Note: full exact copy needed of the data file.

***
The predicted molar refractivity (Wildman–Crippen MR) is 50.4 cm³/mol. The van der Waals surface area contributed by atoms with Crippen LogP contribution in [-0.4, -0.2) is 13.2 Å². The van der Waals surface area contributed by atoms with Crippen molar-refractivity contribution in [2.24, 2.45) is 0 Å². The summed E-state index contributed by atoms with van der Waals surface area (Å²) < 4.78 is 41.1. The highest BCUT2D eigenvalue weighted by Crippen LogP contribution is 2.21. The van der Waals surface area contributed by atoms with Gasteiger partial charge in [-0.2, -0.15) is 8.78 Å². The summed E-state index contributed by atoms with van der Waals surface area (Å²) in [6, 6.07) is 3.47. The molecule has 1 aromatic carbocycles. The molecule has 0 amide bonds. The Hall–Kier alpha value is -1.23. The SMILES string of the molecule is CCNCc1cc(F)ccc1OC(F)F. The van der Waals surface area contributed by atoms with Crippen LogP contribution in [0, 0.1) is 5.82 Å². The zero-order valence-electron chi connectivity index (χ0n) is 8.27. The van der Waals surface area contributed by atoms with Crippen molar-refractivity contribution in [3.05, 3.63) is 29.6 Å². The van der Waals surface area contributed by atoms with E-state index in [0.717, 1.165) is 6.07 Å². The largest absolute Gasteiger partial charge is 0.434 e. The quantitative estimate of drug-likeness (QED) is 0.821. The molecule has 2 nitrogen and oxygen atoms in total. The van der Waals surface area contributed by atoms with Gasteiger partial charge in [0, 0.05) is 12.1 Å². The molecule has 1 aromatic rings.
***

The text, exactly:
The predicted molar refractivity (Wildman–Crippen MR) is 50.4 cm³/mol. The van der Waals surface area contributed by atoms with Crippen LogP contribution in [-0.4, -0.2) is 13.2 Å². The van der Waals surface area contributed by atoms with Crippen molar-refractivity contribution in [2.24, 2.45) is 0 Å². The summed E-state index contributed by atoms with van der Waals surface area (Å²) < 4.78 is 41.1. The highest BCUT2D eigenvalue weighted by Crippen LogP contribution is 2.21. The van der Waals surface area contributed by atoms with Gasteiger partial charge in [-0.2, -0.15) is 8.78 Å². The summed E-state index contributed by atoms with van der Waals surface area (Å²) in [6, 6.07) is 3.47. The molecule has 1 aromatic carbocycles. The molecule has 0 amide bonds. The Hall–Kier alpha value is -1.23. The SMILES string of the molecule is CCNCc1cc(F)ccc1OC(F)F. The van der Waals surface area contributed by atoms with Crippen LogP contribution in [0, 0.1) is 5.82 Å². The zero-order valence-electron chi connectivity index (χ0n) is 8.27. The van der Waals surface area contributed by atoms with Crippen molar-refractivity contribution in [3.05, 3.63) is 29.6 Å². The van der Waals surface area contributed by atoms with E-state index in [0.717, 1.165) is 6.07 Å². The largest absolute Gasteiger partial charge is 0.434 e. The quantitative estimate of drug-likeness (QED) is 0.821. The molecule has 2 nitrogen and oxygen atoms in total. The van der Waals surface area contributed by atoms with Gasteiger partial charge in [0, 0.05) is 12.1 Å². The molecule has 1 aromatic rings.